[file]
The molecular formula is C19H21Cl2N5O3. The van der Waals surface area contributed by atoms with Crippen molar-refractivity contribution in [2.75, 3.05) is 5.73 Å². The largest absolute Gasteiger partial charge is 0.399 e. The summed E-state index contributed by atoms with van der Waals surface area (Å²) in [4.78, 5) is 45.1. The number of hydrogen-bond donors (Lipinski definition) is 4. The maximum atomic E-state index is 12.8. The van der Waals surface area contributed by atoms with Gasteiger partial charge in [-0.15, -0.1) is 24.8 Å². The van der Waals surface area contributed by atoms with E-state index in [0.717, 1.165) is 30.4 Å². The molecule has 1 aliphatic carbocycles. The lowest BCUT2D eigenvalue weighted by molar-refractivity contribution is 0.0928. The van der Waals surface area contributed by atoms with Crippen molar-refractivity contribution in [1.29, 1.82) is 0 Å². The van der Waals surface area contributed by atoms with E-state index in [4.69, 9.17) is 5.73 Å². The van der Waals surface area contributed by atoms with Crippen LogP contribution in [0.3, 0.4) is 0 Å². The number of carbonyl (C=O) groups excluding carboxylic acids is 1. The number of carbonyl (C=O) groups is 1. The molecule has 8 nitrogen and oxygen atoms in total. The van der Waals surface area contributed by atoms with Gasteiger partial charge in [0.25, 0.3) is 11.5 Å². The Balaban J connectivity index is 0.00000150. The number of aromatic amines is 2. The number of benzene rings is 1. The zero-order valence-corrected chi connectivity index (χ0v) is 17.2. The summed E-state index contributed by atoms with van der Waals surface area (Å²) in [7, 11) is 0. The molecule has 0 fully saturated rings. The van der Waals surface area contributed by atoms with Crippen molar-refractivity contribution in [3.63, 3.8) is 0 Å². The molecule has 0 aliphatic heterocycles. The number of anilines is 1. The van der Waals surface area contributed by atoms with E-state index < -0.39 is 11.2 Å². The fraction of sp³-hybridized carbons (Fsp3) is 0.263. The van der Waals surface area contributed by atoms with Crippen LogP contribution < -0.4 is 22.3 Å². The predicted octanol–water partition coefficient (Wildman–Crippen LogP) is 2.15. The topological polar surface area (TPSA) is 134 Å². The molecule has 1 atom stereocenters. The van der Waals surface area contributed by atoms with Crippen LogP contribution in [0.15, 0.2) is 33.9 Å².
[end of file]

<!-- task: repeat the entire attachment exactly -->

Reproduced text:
The molecular formula is C19H21Cl2N5O3. The van der Waals surface area contributed by atoms with Crippen molar-refractivity contribution in [2.75, 3.05) is 5.73 Å². The largest absolute Gasteiger partial charge is 0.399 e. The summed E-state index contributed by atoms with van der Waals surface area (Å²) in [4.78, 5) is 45.1. The number of hydrogen-bond donors (Lipinski definition) is 4. The maximum atomic E-state index is 12.8. The van der Waals surface area contributed by atoms with Gasteiger partial charge in [-0.15, -0.1) is 24.8 Å². The van der Waals surface area contributed by atoms with E-state index in [0.717, 1.165) is 30.4 Å². The molecule has 1 aliphatic carbocycles. The lowest BCUT2D eigenvalue weighted by molar-refractivity contribution is 0.0928. The van der Waals surface area contributed by atoms with Crippen molar-refractivity contribution in [1.29, 1.82) is 0 Å². The van der Waals surface area contributed by atoms with E-state index in [4.69, 9.17) is 5.73 Å². The van der Waals surface area contributed by atoms with Crippen LogP contribution in [0.3, 0.4) is 0 Å². The number of carbonyl (C=O) groups excluding carboxylic acids is 1. The number of carbonyl (C=O) groups is 1. The molecule has 8 nitrogen and oxygen atoms in total. The van der Waals surface area contributed by atoms with Gasteiger partial charge in [0.25, 0.3) is 11.5 Å². The Balaban J connectivity index is 0.00000150. The number of aromatic amines is 2. The number of benzene rings is 1. The zero-order valence-corrected chi connectivity index (χ0v) is 17.2. The summed E-state index contributed by atoms with van der Waals surface area (Å²) in [7, 11) is 0. The molecule has 0 fully saturated rings. The van der Waals surface area contributed by atoms with Crippen molar-refractivity contribution in [3.63, 3.8) is 0 Å². The molecule has 0 aliphatic heterocycles. The number of anilines is 1. The van der Waals surface area contributed by atoms with E-state index < -0.39 is 11.2 Å². The fraction of sp³-hybridized carbons (Fsp3) is 0.263. The van der Waals surface area contributed by atoms with Crippen LogP contribution < -0.4 is 22.3 Å². The predicted octanol–water partition coefficient (Wildman–Crippen LogP) is 2.15. The topological polar surface area (TPSA) is 134 Å². The molecule has 1 atom stereocenters. The van der Waals surface area contributed by atoms with Crippen LogP contribution in [0.15, 0.2) is 33.9 Å².